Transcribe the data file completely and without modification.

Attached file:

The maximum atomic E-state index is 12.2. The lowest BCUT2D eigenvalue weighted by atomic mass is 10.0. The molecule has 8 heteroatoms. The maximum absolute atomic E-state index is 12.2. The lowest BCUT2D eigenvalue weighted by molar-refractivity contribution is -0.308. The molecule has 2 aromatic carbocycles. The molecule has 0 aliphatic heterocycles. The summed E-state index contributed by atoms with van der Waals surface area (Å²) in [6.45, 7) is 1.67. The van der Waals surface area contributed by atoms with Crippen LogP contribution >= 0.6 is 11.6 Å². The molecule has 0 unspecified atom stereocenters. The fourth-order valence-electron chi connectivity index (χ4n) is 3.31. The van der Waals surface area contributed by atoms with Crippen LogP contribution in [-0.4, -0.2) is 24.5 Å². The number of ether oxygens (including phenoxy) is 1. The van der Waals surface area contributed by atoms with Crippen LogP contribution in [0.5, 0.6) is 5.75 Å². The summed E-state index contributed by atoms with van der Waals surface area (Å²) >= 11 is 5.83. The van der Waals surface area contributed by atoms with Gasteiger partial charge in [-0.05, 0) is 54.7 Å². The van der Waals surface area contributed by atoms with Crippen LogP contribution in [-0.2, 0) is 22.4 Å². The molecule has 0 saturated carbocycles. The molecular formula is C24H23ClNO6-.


The maximum atomic E-state index is 12.2. The lowest BCUT2D eigenvalue weighted by atomic mass is 10.0. The molecule has 8 heteroatoms. The maximum absolute atomic E-state index is 12.2. The lowest BCUT2D eigenvalue weighted by molar-refractivity contribution is -0.308. The molecule has 2 aromatic carbocycles. The molecule has 0 aliphatic heterocycles. The summed E-state index contributed by atoms with van der Waals surface area (Å²) in [6.45, 7) is 1.67. The van der Waals surface area contributed by atoms with Crippen LogP contribution >= 0.6 is 11.6 Å². The molecule has 0 unspecified atom stereocenters. The fourth-order valence-electron chi connectivity index (χ4n) is 3.31. The van der Waals surface area contributed by atoms with Crippen LogP contribution in [-0.4, -0.2) is 24.5 Å². The number of ether oxygens (including phenoxy) is 1. The van der Waals surface area contributed by atoms with Crippen LogP contribution in [0.5, 0.6) is 5.75 Å². The summed E-state index contributed by atoms with van der Waals surface area (Å²) >= 11 is 5.83. The van der Waals surface area contributed by atoms with Gasteiger partial charge in [-0.05, 0) is 54.7 Å². The van der Waals surface area contributed by atoms with Crippen LogP contribution in [-0.2, 0) is 22.4 Å². The molecule has 0 saturated carbocycles. The molecular formula is C24H23ClNO6-.